Formula 1 recently laid out plans for reinventing itself as a sport that can effectively contribute to environmental initiatives.
The image of the sport, full of engines, oil, smells and noise, could be soon a thing of the past as Liberty Media are going all out to ensure that Grand Prix racing becomes carbon neutral by the year 2030.
While this revolution unfolds in Formula 1 racing, otherwise too governments all across the world are investing into an environmentally sustainable automobiles, offering all kinds of subsidies to companies and people who plan to invest into them.
Getting back to the future of Formula 1 cars, they could potentially be powered by crops and cooking oil, instead of petrol. Incentives will be given to spectators who choose to travel by green cars, bicycles or public transport. The rewards could be in the form of free parking or queue jumping. The F1 fans will also get the option to make payments towards sequestration, for offsetting emissions, based on ‘opt-in’ schemes.
Steps to be taken by FIA
All these plans are a result of a year-long effort put by Liberty Media, supported by FIA, F1’s ruling body. The unveiling of the recent plans came only a few weeks after Lewis Hamilton, the current world champion stirred up controversy by backing fight against global warming on social media platforms.
One particular Liberty strategy which will please Hamilton a great deal, especially because he is a vegan, is F1’s commitment to provide healthier food options to drivers. Some of the other initiatives that Formula 1 will take to reduce its current pollution levels, which stand at a CO2 equivalent of 256,000 tons, over the next 10 years, include:
- Working with companies like BP and Shell for development of sustainable fuel, potentially extracted from crops and cooking oil, so as to completely do away with the hybrid power units.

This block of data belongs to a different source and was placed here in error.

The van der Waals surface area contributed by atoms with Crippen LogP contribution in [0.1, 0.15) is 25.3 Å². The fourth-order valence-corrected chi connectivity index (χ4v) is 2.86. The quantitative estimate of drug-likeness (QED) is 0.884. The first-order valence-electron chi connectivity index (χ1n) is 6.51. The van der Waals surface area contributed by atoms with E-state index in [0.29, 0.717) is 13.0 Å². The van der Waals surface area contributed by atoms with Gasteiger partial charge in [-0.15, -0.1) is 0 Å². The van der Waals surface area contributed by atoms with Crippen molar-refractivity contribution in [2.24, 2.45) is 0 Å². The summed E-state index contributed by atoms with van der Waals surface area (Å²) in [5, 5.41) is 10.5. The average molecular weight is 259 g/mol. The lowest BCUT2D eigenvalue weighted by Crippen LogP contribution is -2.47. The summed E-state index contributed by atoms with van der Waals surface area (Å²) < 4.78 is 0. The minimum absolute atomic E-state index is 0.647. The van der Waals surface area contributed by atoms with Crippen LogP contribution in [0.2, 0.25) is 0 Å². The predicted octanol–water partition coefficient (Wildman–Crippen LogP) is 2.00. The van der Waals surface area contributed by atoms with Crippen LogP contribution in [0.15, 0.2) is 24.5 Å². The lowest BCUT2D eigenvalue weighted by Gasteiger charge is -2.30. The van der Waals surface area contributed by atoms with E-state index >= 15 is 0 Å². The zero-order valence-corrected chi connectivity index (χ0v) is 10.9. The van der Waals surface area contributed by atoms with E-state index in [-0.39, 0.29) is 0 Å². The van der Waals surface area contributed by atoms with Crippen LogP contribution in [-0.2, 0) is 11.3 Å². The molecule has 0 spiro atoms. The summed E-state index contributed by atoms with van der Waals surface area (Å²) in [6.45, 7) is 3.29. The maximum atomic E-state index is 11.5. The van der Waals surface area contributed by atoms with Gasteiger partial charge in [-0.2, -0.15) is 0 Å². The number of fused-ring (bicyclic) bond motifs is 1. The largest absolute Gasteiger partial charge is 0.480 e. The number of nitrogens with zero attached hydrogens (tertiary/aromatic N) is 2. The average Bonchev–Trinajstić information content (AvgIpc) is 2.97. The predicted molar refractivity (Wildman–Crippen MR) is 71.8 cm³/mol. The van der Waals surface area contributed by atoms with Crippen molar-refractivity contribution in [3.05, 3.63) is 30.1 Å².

- All the F1 associated facilities, venues and factories will switch to 100% renewable electricity.
- All the single use plastic as well as other types of compostable or nonrecyclable materials will be done away with.
- Maximising travel efficiency with the usage of least CO2 intensive means of transport, considering that F1 sport takes place in 21 different countries in any given season.
- Formation of verifiable and robust technical as well as biological sequestration programs, so as to efficiently offset completely unavoidable emissions.
F1 keen on leading from the front
While the projected new ecological avatar of Formula 1 might not go down well with everyone, the sport’s bosses have always been clear that they wanted to lead from the front in this department.
The drivers have been briefed about the initiatives and the Chief Executive of Formula One, Chase Carey emphasised that F1 has been on the forefront of multiple technologies over its 70 year long history, which have all contributed positively to the society and have helped in combating carbon emissions.
He believes that F1 can continue being a pioneer in the auto industry, and work hand-in-hand with automotive and energy sectors to deliver the first carbon-neutral power unit of the world, thereby bringing down the carbon emissions throughout the world.